Newsletters and New Media Economics

Plus! Coming Attractions, Fortnite and Apple, Apple's Other App Problem, Theaters and Two-Sided Networks, AI Economics, Wealth Taxes, and much more...

This is the once-a-week free edition of The Diff, the newsletter about inflections in finance and technology. The free edition goes out to 10,551 subscribers, up 185 week-over-week. This week’s subscribers-only posts:

In this issue:

Newsletters and New Media Economics

Paid newsletters are popular enough that the business is getting its fair share of is-this-a-bubble-or-what? pushback. One view is that newsletters are quickly becoming a saturated market. Sure, Andrew Sullivan can quit New York Magazine and instantly have a six- or seven-figure subscription income (the Substack leaderboard rounds the numbers a bit, but that range makes sense). But if every writer at NYMag quits, and they all charge $5/month, the cost of recreating the magazine is multiples of what it costs to subscribe. To get a year of Andrew Sullivan, you pay $50/year. To get a year of everyone-left-now-that-he’s-quit, you pay… $20/year for your first year, and $60 thereafter.

The math doesn’t add up—at least as long as consumption patterns are constant. And clearly they’re not. Paid media is subject to three pressures, which work in tension with each other to determine the optimal structure of a media company—whether it’s, at one extreme, a giant company with a flat cost for every conceivable piece of information, or at the other, a series of one-person companies with highly variable pricing. Those forces:

  1. Bundling
  2. Distribution
  3. The convexity of knowledge

Bundling Consolidates Media

There are dozens of good explanations of bundling. Here’s a very relevant one, from the creator of the successful Everything Bundle on Substack. Bundling works when customers have heterogeneous tastes and the cost of creating one more copy of the product is low. A bundle essentially lets a group of newsletter-writers dynamically price-discriminate: most readers are subscribing because one or two components of the bundle are great and the rest are nice-to-have, so Everything’s $20/month sticker price is implicitly charging something like $15 for one newsletter in the bundle, $1 for another, $0 for another—but which newsletter is the premium product within the bundle varies from subscriber to subscriber.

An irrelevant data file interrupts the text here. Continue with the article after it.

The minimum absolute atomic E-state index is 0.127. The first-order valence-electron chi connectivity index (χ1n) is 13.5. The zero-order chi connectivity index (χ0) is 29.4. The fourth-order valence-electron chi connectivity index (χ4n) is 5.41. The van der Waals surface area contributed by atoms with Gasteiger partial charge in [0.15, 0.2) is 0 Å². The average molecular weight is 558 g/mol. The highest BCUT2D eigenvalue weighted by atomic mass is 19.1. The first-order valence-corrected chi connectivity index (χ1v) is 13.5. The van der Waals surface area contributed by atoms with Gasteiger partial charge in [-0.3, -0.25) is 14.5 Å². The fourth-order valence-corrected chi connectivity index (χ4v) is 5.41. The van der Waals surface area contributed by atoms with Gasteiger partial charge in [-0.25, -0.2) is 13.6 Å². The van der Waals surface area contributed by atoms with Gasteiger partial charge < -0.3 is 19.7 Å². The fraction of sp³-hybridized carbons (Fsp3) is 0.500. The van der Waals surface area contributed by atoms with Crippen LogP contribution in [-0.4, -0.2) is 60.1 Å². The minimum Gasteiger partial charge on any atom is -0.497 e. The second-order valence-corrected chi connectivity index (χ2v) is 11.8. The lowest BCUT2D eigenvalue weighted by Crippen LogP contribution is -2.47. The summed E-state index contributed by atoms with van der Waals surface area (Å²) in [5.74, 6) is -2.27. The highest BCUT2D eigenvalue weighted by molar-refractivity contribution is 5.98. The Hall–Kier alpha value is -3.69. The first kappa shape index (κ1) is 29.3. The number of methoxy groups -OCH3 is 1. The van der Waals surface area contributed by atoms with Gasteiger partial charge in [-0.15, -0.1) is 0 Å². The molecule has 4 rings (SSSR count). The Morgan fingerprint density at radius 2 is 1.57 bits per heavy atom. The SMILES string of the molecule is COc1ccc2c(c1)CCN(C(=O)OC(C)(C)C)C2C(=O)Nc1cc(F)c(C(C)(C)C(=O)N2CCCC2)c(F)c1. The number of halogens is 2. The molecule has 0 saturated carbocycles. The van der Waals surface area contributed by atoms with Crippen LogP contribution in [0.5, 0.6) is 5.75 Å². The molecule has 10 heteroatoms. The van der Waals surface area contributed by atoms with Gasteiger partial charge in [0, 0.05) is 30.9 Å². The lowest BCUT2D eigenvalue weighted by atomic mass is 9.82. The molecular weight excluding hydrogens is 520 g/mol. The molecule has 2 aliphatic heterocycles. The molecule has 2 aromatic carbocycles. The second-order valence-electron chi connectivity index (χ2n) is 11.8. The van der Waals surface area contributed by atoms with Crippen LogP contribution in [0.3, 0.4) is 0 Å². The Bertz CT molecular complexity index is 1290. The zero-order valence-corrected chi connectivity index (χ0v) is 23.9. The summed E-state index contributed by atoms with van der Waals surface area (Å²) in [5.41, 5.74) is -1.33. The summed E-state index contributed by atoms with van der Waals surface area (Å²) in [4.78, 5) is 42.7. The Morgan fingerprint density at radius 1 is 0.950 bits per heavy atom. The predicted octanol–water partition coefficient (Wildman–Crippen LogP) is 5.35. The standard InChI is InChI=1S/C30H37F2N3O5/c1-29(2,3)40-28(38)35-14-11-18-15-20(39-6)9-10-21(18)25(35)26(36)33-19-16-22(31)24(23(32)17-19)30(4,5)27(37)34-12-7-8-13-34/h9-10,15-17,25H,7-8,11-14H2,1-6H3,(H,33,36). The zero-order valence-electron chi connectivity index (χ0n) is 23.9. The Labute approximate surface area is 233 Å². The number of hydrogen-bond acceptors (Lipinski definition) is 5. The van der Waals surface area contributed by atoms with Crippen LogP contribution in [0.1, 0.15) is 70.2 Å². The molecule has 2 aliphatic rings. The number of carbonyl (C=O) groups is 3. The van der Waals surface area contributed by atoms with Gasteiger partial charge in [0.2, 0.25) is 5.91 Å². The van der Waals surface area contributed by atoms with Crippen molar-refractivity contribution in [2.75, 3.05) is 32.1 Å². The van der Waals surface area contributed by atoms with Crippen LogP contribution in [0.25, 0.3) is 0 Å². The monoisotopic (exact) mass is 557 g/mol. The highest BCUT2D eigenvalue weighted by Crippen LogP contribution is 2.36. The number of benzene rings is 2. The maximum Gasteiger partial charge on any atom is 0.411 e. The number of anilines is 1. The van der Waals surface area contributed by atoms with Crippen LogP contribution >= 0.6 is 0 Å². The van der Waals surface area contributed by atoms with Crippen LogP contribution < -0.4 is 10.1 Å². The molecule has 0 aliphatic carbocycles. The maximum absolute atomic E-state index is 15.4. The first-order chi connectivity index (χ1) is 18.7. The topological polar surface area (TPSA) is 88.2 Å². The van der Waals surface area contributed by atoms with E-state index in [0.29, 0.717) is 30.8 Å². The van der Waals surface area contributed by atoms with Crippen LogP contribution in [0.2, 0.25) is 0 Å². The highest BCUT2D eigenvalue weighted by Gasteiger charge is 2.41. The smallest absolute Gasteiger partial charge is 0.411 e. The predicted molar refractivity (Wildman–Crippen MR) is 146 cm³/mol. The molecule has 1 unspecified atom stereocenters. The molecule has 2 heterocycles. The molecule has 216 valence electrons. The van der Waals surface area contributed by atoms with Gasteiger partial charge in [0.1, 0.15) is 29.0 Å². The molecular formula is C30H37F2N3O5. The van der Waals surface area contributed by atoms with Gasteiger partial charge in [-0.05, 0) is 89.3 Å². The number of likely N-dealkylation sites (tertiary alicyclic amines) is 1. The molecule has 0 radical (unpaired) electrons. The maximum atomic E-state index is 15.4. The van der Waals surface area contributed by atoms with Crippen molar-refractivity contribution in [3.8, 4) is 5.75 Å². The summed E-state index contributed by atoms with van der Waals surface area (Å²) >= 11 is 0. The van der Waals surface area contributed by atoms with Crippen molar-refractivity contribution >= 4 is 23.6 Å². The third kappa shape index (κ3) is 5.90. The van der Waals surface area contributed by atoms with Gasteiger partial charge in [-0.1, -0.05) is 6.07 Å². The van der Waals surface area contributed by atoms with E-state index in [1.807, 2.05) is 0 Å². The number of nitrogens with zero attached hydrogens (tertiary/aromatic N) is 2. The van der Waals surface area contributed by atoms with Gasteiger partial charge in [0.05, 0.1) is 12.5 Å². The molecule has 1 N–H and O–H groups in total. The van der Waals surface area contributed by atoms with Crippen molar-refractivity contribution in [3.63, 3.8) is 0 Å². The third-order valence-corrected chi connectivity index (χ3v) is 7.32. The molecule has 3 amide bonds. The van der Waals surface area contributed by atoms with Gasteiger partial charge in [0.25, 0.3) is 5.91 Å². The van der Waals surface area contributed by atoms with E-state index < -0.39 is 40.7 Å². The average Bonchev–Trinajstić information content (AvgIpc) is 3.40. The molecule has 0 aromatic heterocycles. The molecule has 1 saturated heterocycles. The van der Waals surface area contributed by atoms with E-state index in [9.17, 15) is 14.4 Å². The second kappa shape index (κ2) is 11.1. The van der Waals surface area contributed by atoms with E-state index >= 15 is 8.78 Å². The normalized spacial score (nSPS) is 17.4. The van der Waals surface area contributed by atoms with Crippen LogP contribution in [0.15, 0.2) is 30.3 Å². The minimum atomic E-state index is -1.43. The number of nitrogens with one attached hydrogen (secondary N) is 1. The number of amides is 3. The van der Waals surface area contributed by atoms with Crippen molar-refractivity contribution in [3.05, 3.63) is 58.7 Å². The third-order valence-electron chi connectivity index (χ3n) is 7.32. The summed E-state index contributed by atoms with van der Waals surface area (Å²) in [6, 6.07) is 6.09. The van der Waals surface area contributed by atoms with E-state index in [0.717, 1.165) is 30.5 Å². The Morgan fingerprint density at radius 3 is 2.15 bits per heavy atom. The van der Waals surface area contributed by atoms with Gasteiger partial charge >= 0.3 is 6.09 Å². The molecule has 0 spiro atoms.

As Baschez puts it:

The thing that makes bundles work is they eliminate waste. What waste? The wasted demand of all the people who want access to each newsletter a little bit, but not enough to pay the market price.

Most high-circulation publications are bundles. Some people read The Wall Street Journal for news about markets, others for news about deals, others because they like the editorials. Bloomberg is an incredibly broad bundle, and part of its utility is that any investor who spends all their time on one kind of asset occasionally needs to take a peek at another; an equity investor sometimes needs to know what’s going on with bonds, currencies, and commodities, but doesn’t want to spend much on a dedicated product just to track them. An algorithmic trader might get 99% of their Bloomberg utility from data feeds, but 1% could glance at its news aggregation service 1% of the time to understand what headline made the algorithm break that day.[1]